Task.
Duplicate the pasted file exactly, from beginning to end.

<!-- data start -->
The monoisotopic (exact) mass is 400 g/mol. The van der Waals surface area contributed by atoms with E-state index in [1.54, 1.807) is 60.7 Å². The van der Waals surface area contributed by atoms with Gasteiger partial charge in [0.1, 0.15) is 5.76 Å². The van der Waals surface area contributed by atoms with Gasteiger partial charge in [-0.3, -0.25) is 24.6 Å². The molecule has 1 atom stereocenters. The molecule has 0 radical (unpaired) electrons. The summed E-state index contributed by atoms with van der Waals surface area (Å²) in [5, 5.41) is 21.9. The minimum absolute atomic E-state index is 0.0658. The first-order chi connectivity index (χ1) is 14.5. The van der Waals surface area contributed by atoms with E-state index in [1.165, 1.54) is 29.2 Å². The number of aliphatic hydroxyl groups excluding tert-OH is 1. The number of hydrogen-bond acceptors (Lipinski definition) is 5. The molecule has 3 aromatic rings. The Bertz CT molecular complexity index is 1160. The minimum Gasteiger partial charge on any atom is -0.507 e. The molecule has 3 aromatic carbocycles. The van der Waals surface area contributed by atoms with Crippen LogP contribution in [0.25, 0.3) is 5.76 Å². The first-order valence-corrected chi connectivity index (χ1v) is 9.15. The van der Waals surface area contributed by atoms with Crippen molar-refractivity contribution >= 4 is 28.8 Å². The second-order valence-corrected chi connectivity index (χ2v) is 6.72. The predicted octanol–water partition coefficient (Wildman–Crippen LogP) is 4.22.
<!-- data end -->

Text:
The monoisotopic (exact) mass is 400 g/mol. The van der Waals surface area contributed by atoms with E-state index in [1.54, 1.807) is 60.7 Å². The van der Waals surface area contributed by atoms with Gasteiger partial charge in [0.1, 0.15) is 5.76 Å². The van der Waals surface area contributed by atoms with Gasteiger partial charge in [-0.3, -0.25) is 24.6 Å². The molecule has 1 atom stereocenters. The molecule has 0 radical (unpaired) electrons. The summed E-state index contributed by atoms with van der Waals surface area (Å²) in [5, 5.41) is 21.9. The minimum absolute atomic E-state index is 0.0658. The first-order chi connectivity index (χ1) is 14.5. The van der Waals surface area contributed by atoms with E-state index in [1.165, 1.54) is 29.2 Å². The number of aliphatic hydroxyl groups excluding tert-OH is 1. The number of hydrogen-bond acceptors (Lipinski definition) is 5. The molecule has 3 aromatic rings. The Bertz CT molecular complexity index is 1160. The minimum Gasteiger partial charge on any atom is -0.507 e. The molecule has 3 aromatic carbocycles. The van der Waals surface area contributed by atoms with Crippen LogP contribution in [0.25, 0.3) is 5.76 Å². The first-order valence-corrected chi connectivity index (χ1v) is 9.15. The van der Waals surface area contributed by atoms with Crippen molar-refractivity contribution >= 4 is 28.8 Å². The second-order valence-corrected chi connectivity index (χ2v) is 6.72. The predicted octanol–water partition coefficient (Wildman–Crippen LogP) is 4.22.